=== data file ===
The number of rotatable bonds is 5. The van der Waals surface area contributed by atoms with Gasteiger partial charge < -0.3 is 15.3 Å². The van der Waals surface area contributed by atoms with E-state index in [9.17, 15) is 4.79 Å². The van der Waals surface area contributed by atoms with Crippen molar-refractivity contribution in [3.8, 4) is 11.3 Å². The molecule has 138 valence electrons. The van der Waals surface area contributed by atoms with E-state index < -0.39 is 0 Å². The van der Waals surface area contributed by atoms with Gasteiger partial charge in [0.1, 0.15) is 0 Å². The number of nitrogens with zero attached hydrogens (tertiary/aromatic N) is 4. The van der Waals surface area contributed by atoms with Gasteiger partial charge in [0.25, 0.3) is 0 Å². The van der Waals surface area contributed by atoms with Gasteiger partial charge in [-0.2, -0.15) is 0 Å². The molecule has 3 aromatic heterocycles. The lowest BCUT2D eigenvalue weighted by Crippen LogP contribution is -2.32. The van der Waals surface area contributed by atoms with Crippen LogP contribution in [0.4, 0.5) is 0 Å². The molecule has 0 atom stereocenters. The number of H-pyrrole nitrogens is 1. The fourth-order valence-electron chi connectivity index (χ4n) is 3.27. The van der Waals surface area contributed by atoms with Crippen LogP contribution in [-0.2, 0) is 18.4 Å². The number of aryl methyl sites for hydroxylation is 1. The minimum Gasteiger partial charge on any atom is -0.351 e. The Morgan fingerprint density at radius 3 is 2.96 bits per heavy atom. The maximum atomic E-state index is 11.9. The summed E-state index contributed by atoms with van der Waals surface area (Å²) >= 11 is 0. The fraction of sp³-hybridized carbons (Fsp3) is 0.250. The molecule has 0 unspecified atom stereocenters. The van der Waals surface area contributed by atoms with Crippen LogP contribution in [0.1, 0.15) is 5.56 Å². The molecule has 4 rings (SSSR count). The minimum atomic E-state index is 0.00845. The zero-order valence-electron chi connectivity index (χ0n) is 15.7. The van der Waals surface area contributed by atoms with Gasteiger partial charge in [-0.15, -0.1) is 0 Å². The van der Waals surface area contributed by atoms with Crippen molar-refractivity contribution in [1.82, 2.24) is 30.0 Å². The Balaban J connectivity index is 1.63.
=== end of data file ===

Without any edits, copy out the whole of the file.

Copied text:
The number of rotatable bonds is 5. The van der Waals surface area contributed by atoms with Gasteiger partial charge < -0.3 is 15.3 Å². The van der Waals surface area contributed by atoms with E-state index in [9.17, 15) is 4.79 Å². The van der Waals surface area contributed by atoms with Crippen molar-refractivity contribution in [3.8, 4) is 11.3 Å². The molecule has 138 valence electrons. The van der Waals surface area contributed by atoms with E-state index < -0.39 is 0 Å². The van der Waals surface area contributed by atoms with Gasteiger partial charge in [0.1, 0.15) is 0 Å². The number of nitrogens with zero attached hydrogens (tertiary/aromatic N) is 4. The van der Waals surface area contributed by atoms with Gasteiger partial charge in [0.25, 0.3) is 0 Å². The van der Waals surface area contributed by atoms with Gasteiger partial charge in [-0.2, -0.15) is 0 Å². The molecule has 3 aromatic heterocycles. The lowest BCUT2D eigenvalue weighted by Crippen LogP contribution is -2.32. The van der Waals surface area contributed by atoms with Crippen LogP contribution in [0.4, 0.5) is 0 Å². The molecule has 0 atom stereocenters. The number of H-pyrrole nitrogens is 1. The fourth-order valence-electron chi connectivity index (χ4n) is 3.27. The van der Waals surface area contributed by atoms with Crippen LogP contribution in [-0.2, 0) is 18.4 Å². The number of aryl methyl sites for hydroxylation is 1. The minimum Gasteiger partial charge on any atom is -0.351 e. The Morgan fingerprint density at radius 3 is 2.96 bits per heavy atom. The maximum atomic E-state index is 11.9. The summed E-state index contributed by atoms with van der Waals surface area (Å²) >= 11 is 0. The fraction of sp³-hybridized carbons (Fsp3) is 0.250. The molecule has 0 unspecified atom stereocenters. The van der Waals surface area contributed by atoms with Crippen LogP contribution in [0.1, 0.15) is 5.56 Å². The molecule has 4 rings (SSSR count). The minimum atomic E-state index is 0.00845. The zero-order valence-electron chi connectivity index (χ0n) is 15.7. The van der Waals surface area contributed by atoms with Gasteiger partial charge in [-0.15, -0.1) is 0 Å². The van der Waals surface area contributed by atoms with Crippen molar-refractivity contribution in [1.82, 2.24) is 30.0 Å². The Balaban J connectivity index is 1.63.